Before vaccinations, kittens are commonly tested for Feline Immunodeficiency Virus (FIV) and Feline Leukemia (FeLeuk). These are viruses that are transmitted by blood or saliva contact with an infected cat or in the womb, and they can severely suppress the immune system. If a young kitten tests positive, it is recommended to retest at six months of age in case of a false positive from maternal antibodies. Kittens still testing positive at six months are sometimes euthanized due to the risks of illness and transmission. These cats may live healthy lives for a while, but should be isolated from other cats if they are kept and are more likely to succumb to infections. If they test negative they can be vaccinated against FeLeuk as well as Panleukopenia, Rhinotracheitis, and Calicivirus; viruses that commonly affect the respiratory and digestive tract of cats. They get their first shots at 6-9 weeks of age and typically receive a series of three shots, once every 3-4 weeks.

Both puppies and kittens can get their first Rabies vaccine at 12-15 weeks of age. This is the one vaccine that is required by law. In North Carolina, dogs and cats must be revaccinated in one year, then every three years. They start over with a one-year vaccine if there is a lapse. Depending on the region and disease risk, most other vaccines are repeated annually or every three years.

A common misconception is that animals are protected instantly after vaccination. In reality, vaccines introduce a small amount of pathogen that triggers the immune system to design specific antibodies to attack that pathogen if it is encountered again. This process can take up to three weeks, so it is best to keep them away from unvaccinated or sick animals until three weeks after they are fully vaccinated.

I hope this has clarified some of the practices of vaccinating your pets, and that you will help us keep your pets happy and healthy.


Dr. Marilyn DudaParvo is On The Loose

Spring is in the air, finally. Days are longer, flowers are coming up, and I have had the privilege of seeing more puppies at the vet clinic for their routine health checks and vaccinations. During a rough day at work, there is nothing that makes me smile like a big ol’ box of healthy puppies. Unfortunately, I have also seen a lot of puppies with parvo, and concerned owners have been asking questions.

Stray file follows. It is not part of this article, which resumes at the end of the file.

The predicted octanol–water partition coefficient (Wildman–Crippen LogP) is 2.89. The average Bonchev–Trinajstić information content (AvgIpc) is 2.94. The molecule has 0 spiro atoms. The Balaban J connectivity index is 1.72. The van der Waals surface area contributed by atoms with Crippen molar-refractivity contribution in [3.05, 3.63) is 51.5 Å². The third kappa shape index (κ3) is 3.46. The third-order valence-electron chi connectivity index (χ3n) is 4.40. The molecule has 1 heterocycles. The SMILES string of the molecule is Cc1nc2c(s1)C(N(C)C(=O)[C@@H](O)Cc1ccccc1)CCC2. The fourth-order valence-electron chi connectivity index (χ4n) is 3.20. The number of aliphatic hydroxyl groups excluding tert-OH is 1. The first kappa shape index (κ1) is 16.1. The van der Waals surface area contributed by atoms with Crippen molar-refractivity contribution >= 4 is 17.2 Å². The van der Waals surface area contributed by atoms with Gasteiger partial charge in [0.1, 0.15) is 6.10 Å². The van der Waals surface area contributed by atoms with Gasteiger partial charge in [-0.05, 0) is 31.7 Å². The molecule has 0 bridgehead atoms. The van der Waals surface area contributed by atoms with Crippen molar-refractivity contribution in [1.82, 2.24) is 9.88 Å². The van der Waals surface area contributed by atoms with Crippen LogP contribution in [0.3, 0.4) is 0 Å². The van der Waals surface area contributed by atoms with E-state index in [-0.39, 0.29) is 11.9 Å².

A lot of people know about parvo, but few understand how canine parvovirus attacks and how to fight back. There are some simple and inexpensive precautions to prevent puppies from getting it. There are also treatment options that can help a puppy pull through if it contracts the virus.

Canine parvovirus is transmitted by fecal contamination. Whether this involves a healthy puppy waking through an infected dog’s poop or the virus is carried home on someone’s clothing or shoes, the result is the same. Parvo can survive in the environment of seven months (or more if frozen). Signs of illness are typically seen 3-14 days after exposure. Predisposed breeds include Doberman pinchers, Labrador retrievers, German Shepherds, Rottweilers, and Pit Bulls. The virus can only be killed with bleach or a few select cleaners.

Recognizing the signs of parvo is important to early diagnosis and treatment. Typically, the first sign is lethargy or decreased activity followed by loss of appetite. As the virus takes its course, it starts to damage the intestinal lining, leading to vomiting and bloody diarrhea. This can cause severe dehydration, hypovolemic shock, and even death. If caught early and treated appropriately, these puppies have a good chance of recovery.

Parvo can be diagnosed with a SNAP antigen test using a fecal swab, a process that takes about ten minutes. Once diagnosed, it is recommended that the puppy be hospitalized in an isolated area to receive intravenous fluids, medication for vomiting/nausea, and antibiotics to prevent secondary infection. Careful monitoring and supportive therapy is often successful, but many cannot afford this type of treatment. In these cases, veterinarians and staff can work with owners on an individual basis to design the best possible home care plan.

Prevention really is the best medicine, and the best prevention comes in the form of a series of vaccinations. It is best to have these done by your veterinarian to ensure proper vaccine handling and administration, but they can be purchased elsewhere. Unvaccinated dogs are shown to be twelve times more likely to become infected. It is important to keep young puppies away from unvaccinated or sick puppies until they are fully vaccinated. This includes parks and stores where pets are welcome. If you have come in contact with a sick puppy, be sure to change clothing and wash hands thoroughly before handling another puppy.

Parvovirus certainly takes its toll on many puppies every year, but with the right knowledge, prevention, early diagnosis, and appropriate treatment, I hope we can see many more healthy puppies and far fewer sick ones.